Stephen knew that if was going to join the military, he only wanted to go Army, he only wanted to go Infantry, and he only wanted to go enlisted. He was adamant. I think it’s because his desire to join has always stemmed from a sense of duty, and he felt that doing it this way let him go whole hog. There are some pretty unfortunate stereotypes about enlisted soldiers (that they are young, dumb, baby making machines, and can’t do anything else), but I think Stephen loves proving people wrong.
Okay, that made me laugh. But I do know the stereotype you’re referring to!
Initially, reactions from others were…mixed. There was definitely pressure from some family members for him to opt for the officer route or in some cases to not join at all. One family member took me aside after Stephen had already signed the paperwork to see if I could convince him to change his mind, not realizing that it was far too late for that discussion.
You might think that Stephen’s brother having a terminal illness (Cystic Fibrosis) would have been discussed during the to-join-or-no-to-join discussions, but it never came up. I probably worried about it more than anyone. I remember asking the recruiter how I would contact Stephen if something happened to his brother. It was always in the back of my mind that I might have to give Stephen this horrible news. I took my job of being Stephen’s stand-in during his absences very seriously. I visited Ben regularly in the hospital while Stephen was in Basic and later preparing to deploy. I drove to the hospital in the middle of the night when a set of lungs for transplant finally came through. I became very close to my mother-in-law during these months, which helped me tremendously when Stephen deployed. Ben passed away in 2013. We were living in Germany at the time. The Army flew us both back home to be with Ben in his final days and to attend the funeral.
We are now three and a half years into Stephen’s service, and everyone is fully on board. Skepticism has been replaced with pride. Everyone worries about Stephen, but they also love to brag on him. 🙂 Like the family members in the book, I think they are sometimes unsure of how to approach him. Stephen loves talking about all things military, so there’s no chance of him reacting like Conrad did.
I was really on the fence about Sparta when I first finished reading it. Roxana Robinson takes it to a really dark place, and I worried more than once about how it all would end. You did warn me that it would be a heavy read for me considering Stephen is currently wrapping up a combat deployment and the issues of reintegration are swirling around in my mind. Having given the book some space, I can say that I liked it. Robinson created a character that was complicated and a situation that was a difficult one. I respect the fact that she tackled that and did it so well. There weren’t any easy answers for Conrad just as there aren’t for real service members.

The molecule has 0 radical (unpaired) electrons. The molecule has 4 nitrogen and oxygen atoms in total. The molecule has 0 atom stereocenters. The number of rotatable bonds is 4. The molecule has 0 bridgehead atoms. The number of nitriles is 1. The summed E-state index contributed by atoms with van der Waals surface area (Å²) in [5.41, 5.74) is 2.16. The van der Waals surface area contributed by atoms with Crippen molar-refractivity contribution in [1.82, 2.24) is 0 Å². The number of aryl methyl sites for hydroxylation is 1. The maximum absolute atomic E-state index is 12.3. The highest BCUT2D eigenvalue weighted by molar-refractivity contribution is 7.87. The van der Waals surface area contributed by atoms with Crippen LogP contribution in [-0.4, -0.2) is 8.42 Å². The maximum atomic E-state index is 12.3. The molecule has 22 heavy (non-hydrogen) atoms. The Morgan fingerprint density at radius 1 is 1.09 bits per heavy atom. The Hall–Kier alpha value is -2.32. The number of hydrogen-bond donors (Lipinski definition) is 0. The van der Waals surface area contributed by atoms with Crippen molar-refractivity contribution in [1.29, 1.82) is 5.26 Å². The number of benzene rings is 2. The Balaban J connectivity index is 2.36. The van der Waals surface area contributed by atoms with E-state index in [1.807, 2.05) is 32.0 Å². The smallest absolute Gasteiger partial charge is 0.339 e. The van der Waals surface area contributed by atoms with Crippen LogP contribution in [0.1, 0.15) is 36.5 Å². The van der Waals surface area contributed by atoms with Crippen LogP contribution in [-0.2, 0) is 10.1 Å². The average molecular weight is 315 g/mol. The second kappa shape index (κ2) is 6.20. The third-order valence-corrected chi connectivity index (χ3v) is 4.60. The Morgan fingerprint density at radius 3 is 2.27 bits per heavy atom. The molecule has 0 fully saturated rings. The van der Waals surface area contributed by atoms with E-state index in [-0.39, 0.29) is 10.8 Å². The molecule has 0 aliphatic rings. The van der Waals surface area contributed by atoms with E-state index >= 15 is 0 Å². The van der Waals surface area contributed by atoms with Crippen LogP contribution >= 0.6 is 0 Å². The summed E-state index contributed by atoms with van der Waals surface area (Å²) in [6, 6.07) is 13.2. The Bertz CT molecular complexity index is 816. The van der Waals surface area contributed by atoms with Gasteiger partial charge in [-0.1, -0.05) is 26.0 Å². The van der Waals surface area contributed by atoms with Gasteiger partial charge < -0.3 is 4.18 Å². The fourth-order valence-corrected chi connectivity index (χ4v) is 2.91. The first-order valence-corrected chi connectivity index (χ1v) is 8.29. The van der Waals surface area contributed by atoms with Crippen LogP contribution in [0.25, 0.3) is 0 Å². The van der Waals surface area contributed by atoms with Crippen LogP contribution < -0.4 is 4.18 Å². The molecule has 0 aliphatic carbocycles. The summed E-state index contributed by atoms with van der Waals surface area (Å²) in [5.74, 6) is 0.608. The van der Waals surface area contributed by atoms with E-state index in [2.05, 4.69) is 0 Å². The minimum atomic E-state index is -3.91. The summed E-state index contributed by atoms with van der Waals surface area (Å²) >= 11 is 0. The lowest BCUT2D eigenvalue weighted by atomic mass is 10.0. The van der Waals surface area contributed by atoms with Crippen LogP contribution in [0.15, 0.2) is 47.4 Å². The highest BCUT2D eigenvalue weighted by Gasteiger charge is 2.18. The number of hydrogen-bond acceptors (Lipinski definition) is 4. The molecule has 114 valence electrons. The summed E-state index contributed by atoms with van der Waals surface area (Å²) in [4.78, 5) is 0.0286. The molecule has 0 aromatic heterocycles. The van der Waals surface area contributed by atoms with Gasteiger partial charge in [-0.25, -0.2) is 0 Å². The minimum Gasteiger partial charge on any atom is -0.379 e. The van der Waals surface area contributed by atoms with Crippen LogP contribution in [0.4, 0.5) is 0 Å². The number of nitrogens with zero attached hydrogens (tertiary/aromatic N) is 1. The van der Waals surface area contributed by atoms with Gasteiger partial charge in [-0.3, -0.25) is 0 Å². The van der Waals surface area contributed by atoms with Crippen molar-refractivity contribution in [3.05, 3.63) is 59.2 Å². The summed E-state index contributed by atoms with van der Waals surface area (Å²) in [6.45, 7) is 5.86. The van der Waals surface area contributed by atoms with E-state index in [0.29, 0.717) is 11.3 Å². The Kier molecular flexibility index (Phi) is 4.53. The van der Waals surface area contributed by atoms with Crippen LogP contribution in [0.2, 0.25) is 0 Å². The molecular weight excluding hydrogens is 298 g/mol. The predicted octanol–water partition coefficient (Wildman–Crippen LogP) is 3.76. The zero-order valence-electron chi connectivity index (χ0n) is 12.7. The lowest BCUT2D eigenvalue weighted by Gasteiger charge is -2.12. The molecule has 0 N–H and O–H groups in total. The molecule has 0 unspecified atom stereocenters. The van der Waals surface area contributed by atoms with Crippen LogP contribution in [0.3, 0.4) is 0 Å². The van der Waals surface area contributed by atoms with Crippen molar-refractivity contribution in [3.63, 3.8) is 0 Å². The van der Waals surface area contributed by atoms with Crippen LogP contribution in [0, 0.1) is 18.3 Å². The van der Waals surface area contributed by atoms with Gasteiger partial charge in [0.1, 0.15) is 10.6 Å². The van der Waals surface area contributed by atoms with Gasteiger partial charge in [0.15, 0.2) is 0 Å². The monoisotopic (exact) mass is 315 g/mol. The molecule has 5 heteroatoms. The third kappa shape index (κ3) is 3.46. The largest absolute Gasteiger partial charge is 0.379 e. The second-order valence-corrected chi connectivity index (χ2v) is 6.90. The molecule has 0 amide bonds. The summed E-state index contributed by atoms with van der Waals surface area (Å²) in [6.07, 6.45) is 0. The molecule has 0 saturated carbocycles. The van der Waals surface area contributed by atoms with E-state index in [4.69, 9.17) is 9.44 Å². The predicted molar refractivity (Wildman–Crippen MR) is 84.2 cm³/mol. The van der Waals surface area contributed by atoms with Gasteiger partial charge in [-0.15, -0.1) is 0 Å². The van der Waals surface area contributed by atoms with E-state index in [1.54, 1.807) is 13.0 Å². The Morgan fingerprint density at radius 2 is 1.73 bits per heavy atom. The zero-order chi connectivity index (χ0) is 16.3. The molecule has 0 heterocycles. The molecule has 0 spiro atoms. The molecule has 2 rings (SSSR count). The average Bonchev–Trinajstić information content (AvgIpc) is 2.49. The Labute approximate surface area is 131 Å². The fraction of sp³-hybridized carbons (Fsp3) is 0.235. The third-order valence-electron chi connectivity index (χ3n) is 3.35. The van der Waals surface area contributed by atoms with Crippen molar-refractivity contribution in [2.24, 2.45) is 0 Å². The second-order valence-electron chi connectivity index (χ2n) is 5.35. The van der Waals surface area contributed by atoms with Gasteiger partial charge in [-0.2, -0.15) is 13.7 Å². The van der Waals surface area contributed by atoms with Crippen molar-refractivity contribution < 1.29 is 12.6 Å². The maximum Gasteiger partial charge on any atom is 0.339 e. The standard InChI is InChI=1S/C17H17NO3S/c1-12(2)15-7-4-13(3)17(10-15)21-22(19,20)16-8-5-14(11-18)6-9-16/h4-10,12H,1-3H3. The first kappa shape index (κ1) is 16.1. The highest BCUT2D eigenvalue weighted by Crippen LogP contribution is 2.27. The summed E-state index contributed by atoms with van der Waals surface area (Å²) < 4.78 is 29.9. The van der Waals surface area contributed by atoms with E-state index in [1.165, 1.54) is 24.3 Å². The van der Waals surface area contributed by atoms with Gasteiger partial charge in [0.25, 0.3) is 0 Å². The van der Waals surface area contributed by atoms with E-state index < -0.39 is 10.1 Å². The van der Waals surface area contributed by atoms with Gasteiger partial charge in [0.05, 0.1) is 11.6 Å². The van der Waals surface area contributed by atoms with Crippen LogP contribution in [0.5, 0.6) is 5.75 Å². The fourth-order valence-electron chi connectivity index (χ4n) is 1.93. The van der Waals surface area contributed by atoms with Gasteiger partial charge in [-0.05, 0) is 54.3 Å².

I feel like we can never say too much about war, the fraught side of homecomings, and sharing military members’ stories. As long as men and women are in harm’s way for our country, we should be talking about it, which sadly isn’t always the case.
Thank you, Amy!!
This was so much fun!
Whew. I’m glad!
Andria Williams runs this here blog from a small table covered with pieces of scrap paper in her living room in San Diego. When she stands up, her feet land on kids’ toys.
Amy Bermudez is a writer, middle-school teacher, and Army wife currently living in Texas. She loves running, reading, and ice cream (but maybe not in that order) and writes a popular blog, Army Amy. Some of her published articles include “Our Military Family, Our Reality” on The Huffington Post and “Moving is Not Following” on Spouse Buzz. She has a really adorable dog named Geronimo.
It was such a treat for me to collaborate on this with you! Getting to talk about two things I love talking about (books and military life!) with someone I respect as much as you was seriously a highlight of the last few months for me! Thank you!
Any time, friend!